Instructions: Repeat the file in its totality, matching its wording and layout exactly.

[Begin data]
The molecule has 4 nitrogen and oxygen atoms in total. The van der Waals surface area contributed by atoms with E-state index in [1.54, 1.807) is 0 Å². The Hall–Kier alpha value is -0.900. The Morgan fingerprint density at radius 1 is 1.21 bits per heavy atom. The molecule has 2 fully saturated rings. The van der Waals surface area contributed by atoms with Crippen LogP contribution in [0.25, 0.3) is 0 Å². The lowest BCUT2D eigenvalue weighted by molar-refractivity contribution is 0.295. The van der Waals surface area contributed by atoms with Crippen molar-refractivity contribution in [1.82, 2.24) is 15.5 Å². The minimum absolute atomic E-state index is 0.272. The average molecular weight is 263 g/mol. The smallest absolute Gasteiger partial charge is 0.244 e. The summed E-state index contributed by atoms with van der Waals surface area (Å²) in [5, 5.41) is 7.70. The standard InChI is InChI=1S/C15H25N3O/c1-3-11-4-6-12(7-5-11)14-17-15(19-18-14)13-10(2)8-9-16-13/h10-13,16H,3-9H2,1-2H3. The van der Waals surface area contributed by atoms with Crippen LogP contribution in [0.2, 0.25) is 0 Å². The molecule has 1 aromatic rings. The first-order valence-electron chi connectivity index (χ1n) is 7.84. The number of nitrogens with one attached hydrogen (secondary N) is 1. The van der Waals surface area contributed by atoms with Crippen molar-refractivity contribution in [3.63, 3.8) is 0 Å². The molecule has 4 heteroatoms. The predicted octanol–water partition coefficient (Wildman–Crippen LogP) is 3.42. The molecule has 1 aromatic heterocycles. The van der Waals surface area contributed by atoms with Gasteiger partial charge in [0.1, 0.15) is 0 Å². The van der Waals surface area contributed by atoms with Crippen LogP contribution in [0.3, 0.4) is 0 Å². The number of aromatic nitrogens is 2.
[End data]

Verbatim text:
The molecule has 4 nitrogen and oxygen atoms in total. The van der Waals surface area contributed by atoms with E-state index in [1.54, 1.807) is 0 Å². The Hall–Kier alpha value is -0.900. The Morgan fingerprint density at radius 1 is 1.21 bits per heavy atom. The molecule has 2 fully saturated rings. The van der Waals surface area contributed by atoms with Crippen LogP contribution in [0.25, 0.3) is 0 Å². The lowest BCUT2D eigenvalue weighted by molar-refractivity contribution is 0.295. The van der Waals surface area contributed by atoms with Crippen molar-refractivity contribution in [1.82, 2.24) is 15.5 Å². The minimum absolute atomic E-state index is 0.272. The average molecular weight is 263 g/mol. The smallest absolute Gasteiger partial charge is 0.244 e. The summed E-state index contributed by atoms with van der Waals surface area (Å²) in [5, 5.41) is 7.70. The standard InChI is InChI=1S/C15H25N3O/c1-3-11-4-6-12(7-5-11)14-17-15(19-18-14)13-10(2)8-9-16-13/h10-13,16H,3-9H2,1-2H3. The van der Waals surface area contributed by atoms with Crippen LogP contribution in [0.2, 0.25) is 0 Å². The molecule has 1 aromatic rings. The first-order valence-electron chi connectivity index (χ1n) is 7.84. The number of nitrogens with one attached hydrogen (secondary N) is 1. The van der Waals surface area contributed by atoms with Crippen molar-refractivity contribution in [3.63, 3.8) is 0 Å². The molecule has 4 heteroatoms. The predicted octanol–water partition coefficient (Wildman–Crippen LogP) is 3.42. The molecule has 1 aromatic heterocycles. The van der Waals surface area contributed by atoms with Gasteiger partial charge in [0.1, 0.15) is 0 Å². The van der Waals surface area contributed by atoms with Crippen LogP contribution in [0.3, 0.4) is 0 Å². The number of aromatic nitrogens is 2.